CMMI (Capability Maturity Model Integration) models are collections of best practices that help organizations to improve their processes. These models are developed by product teams with members from industry, government, and the Carnegie Mellon Software Engineering Institute (SEI).

This model, called CMMI for Development (CMMI-DEV), provides a comprehensive integrated set of guidelines for developing products and services.

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CMMI for Acquisition, Version 1.3

CMMI Product Team

CMMI (Capability Maturity Model Integration) models are collections of best practices that help organizations to improve their processes. These models are developed by product teams with members from industry, government, and the Carnegie Mellon Software Engineering Institute (SEI).

This model, called CMMI for Acquisition (CMMI-ACQ), provides a comprehensive integrated set of guidelines for acquiring products and services.

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Program Executive Officer Aviation, Major Milestone Reviews: Lessons Learned Report

Scott Reed & Kathryn Ambrose Sereno

This report documents ideas and recommendations for improving the overall acquisition process and presents the actions taken by project managers in several programs to develop, staff, and obtain approval for their systems. This report contains information on the decision briefings and lessons learned, and describes issues encountered and the recommendations regarding the actual processes that were followed. Finally, this report includes checklists of required actions that will assist new and existing Program Management Offices (PMOs) as they prepare for milestone reviews.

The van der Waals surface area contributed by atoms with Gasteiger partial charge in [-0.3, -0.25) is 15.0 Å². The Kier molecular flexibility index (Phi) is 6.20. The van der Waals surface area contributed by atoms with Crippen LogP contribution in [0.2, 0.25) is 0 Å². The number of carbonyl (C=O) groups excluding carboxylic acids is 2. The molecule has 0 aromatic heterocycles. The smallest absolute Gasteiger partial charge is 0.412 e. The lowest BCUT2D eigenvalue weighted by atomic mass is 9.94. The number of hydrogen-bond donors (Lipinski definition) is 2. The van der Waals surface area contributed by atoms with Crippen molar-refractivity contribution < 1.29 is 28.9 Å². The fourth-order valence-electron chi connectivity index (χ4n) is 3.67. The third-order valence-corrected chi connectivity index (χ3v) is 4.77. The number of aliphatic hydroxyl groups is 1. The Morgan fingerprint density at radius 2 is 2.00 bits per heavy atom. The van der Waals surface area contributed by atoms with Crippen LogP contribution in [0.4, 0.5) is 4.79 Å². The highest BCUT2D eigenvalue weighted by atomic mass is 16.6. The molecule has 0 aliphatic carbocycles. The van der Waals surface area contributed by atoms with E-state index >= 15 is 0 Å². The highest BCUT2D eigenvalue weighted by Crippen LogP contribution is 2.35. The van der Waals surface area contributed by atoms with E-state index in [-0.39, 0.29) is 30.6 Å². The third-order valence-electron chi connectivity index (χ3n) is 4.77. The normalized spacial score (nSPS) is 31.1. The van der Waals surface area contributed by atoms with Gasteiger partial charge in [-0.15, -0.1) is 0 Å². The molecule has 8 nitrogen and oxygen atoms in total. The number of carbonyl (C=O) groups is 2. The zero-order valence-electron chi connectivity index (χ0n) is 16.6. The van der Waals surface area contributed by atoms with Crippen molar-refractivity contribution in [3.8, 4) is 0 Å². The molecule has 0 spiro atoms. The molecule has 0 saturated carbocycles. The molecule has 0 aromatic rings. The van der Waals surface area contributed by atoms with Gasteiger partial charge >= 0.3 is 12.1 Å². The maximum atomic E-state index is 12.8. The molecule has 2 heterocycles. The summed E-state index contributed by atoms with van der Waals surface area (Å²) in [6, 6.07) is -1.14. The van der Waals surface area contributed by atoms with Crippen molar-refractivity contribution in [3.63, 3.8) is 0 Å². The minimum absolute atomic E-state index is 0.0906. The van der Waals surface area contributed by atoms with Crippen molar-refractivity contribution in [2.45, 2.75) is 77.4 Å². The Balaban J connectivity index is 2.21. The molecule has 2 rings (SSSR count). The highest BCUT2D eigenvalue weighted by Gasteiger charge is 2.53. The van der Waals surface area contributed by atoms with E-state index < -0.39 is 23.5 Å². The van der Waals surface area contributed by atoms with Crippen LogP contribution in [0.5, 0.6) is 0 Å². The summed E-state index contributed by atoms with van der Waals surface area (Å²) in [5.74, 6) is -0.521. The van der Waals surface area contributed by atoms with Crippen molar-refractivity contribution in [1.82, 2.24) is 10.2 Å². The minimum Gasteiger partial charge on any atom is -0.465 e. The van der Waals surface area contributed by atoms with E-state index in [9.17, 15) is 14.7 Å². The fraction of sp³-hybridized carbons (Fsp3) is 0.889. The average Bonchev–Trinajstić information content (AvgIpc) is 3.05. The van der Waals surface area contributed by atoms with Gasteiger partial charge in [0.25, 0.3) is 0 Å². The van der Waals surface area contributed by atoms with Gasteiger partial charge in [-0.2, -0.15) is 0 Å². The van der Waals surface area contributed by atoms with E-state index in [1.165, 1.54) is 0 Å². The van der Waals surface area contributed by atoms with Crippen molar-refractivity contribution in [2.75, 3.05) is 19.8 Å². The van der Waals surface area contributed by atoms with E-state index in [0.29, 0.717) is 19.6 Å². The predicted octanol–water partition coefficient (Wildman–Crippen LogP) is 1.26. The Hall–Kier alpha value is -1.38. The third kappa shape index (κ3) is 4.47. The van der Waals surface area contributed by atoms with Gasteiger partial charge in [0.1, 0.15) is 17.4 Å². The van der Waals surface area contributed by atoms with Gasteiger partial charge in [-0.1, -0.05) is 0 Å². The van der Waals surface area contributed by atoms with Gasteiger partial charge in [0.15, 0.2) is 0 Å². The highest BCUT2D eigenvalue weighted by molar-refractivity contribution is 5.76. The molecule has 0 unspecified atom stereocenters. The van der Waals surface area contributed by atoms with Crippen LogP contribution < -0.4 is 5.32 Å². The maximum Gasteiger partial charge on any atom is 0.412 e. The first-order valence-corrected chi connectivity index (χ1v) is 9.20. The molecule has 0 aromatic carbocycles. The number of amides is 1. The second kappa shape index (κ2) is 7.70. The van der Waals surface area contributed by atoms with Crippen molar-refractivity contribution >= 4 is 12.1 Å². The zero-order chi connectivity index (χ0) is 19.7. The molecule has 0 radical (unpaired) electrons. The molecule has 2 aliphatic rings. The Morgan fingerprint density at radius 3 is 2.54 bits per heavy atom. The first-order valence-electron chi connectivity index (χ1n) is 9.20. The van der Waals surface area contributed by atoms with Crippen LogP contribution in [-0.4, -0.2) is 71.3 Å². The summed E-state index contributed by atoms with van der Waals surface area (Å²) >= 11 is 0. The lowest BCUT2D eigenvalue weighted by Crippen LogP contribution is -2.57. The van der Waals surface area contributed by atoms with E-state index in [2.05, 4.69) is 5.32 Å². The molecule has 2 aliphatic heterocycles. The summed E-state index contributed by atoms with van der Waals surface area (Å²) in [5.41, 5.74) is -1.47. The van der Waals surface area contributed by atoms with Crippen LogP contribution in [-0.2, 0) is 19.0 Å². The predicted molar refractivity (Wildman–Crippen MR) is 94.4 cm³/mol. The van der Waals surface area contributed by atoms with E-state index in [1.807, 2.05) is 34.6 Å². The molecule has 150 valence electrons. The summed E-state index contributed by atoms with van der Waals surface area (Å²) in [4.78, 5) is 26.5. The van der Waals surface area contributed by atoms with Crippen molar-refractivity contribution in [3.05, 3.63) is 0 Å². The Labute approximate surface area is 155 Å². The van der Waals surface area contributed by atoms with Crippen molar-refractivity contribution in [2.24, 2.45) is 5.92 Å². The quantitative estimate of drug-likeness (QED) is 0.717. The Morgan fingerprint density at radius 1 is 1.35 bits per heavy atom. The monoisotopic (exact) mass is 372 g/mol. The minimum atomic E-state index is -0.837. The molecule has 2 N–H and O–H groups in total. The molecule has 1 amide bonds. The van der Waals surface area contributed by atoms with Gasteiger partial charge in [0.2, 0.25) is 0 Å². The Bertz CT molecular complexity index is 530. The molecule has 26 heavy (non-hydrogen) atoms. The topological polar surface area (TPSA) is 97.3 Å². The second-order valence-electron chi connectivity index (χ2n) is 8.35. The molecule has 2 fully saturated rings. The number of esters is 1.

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Success in Acquisition: Using Archetypes to Beat the Odds

William E. Novak & Linda Levine

This project on patterns of failure is based on experiences with actual programs and employs concepts from systems thinking to analyze dynamics that have been observed in software development and acquisition practice. The software acquisition and development archetypes, based in part on the general systems archetypes, have been created as part of an ongoing effort to characterize and help manage patterns of counterproductive behavior in software development and acquisition.